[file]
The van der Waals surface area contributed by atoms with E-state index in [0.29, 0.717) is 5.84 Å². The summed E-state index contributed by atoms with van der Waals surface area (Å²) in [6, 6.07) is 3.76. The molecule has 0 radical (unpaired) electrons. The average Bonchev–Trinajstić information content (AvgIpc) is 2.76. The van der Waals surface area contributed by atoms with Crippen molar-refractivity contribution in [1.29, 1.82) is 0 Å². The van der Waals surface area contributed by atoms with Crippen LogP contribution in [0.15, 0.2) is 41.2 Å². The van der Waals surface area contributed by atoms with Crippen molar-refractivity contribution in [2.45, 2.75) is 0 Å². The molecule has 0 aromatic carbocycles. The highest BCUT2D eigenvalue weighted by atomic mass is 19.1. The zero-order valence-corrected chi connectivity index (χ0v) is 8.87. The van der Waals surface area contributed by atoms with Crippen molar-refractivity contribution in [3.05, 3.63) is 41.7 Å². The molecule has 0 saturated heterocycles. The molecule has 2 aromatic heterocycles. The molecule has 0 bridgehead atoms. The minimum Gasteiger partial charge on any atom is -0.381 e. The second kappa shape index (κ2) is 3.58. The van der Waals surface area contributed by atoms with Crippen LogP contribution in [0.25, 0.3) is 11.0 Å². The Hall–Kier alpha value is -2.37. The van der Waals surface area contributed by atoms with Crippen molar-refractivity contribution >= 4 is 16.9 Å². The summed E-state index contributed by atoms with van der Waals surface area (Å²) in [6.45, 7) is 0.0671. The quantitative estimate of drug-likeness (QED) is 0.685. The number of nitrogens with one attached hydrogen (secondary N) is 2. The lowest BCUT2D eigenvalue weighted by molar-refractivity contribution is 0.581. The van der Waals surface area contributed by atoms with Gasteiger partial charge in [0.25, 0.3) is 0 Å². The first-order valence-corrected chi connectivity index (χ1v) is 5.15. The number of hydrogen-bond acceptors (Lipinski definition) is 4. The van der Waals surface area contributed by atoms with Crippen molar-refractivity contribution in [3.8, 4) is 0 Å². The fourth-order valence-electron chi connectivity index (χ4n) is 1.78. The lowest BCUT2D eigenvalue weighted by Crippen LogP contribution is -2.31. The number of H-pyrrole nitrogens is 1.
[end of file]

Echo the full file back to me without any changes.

The van der Waals surface area contributed by atoms with E-state index in [0.29, 0.717) is 5.84 Å². The summed E-state index contributed by atoms with van der Waals surface area (Å²) in [6, 6.07) is 3.76. The molecule has 0 radical (unpaired) electrons. The average Bonchev–Trinajstić information content (AvgIpc) is 2.76. The van der Waals surface area contributed by atoms with Crippen molar-refractivity contribution in [1.29, 1.82) is 0 Å². The van der Waals surface area contributed by atoms with Crippen LogP contribution in [0.15, 0.2) is 41.2 Å². The van der Waals surface area contributed by atoms with Crippen molar-refractivity contribution in [2.45, 2.75) is 0 Å². The molecule has 0 aromatic carbocycles. The highest BCUT2D eigenvalue weighted by atomic mass is 19.1. The zero-order valence-corrected chi connectivity index (χ0v) is 8.87. The van der Waals surface area contributed by atoms with Crippen molar-refractivity contribution in [3.05, 3.63) is 41.7 Å². The molecule has 0 saturated heterocycles. The molecule has 2 aromatic heterocycles. The molecule has 0 bridgehead atoms. The minimum Gasteiger partial charge on any atom is -0.381 e. The second kappa shape index (κ2) is 3.58. The van der Waals surface area contributed by atoms with Crippen LogP contribution in [0.25, 0.3) is 11.0 Å². The Hall–Kier alpha value is -2.37. The van der Waals surface area contributed by atoms with Crippen molar-refractivity contribution >= 4 is 16.9 Å². The summed E-state index contributed by atoms with van der Waals surface area (Å²) in [6.45, 7) is 0.0671. The quantitative estimate of drug-likeness (QED) is 0.685. The number of nitrogens with one attached hydrogen (secondary N) is 2. The lowest BCUT2D eigenvalue weighted by molar-refractivity contribution is 0.581. The van der Waals surface area contributed by atoms with Gasteiger partial charge in [0.25, 0.3) is 0 Å². The first-order valence-corrected chi connectivity index (χ1v) is 5.15. The number of hydrogen-bond acceptors (Lipinski definition) is 4. The van der Waals surface area contributed by atoms with Crippen molar-refractivity contribution in [3.8, 4) is 0 Å². The fourth-order valence-electron chi connectivity index (χ4n) is 1.78. The lowest BCUT2D eigenvalue weighted by Crippen LogP contribution is -2.31. The number of H-pyrrole nitrogens is 1.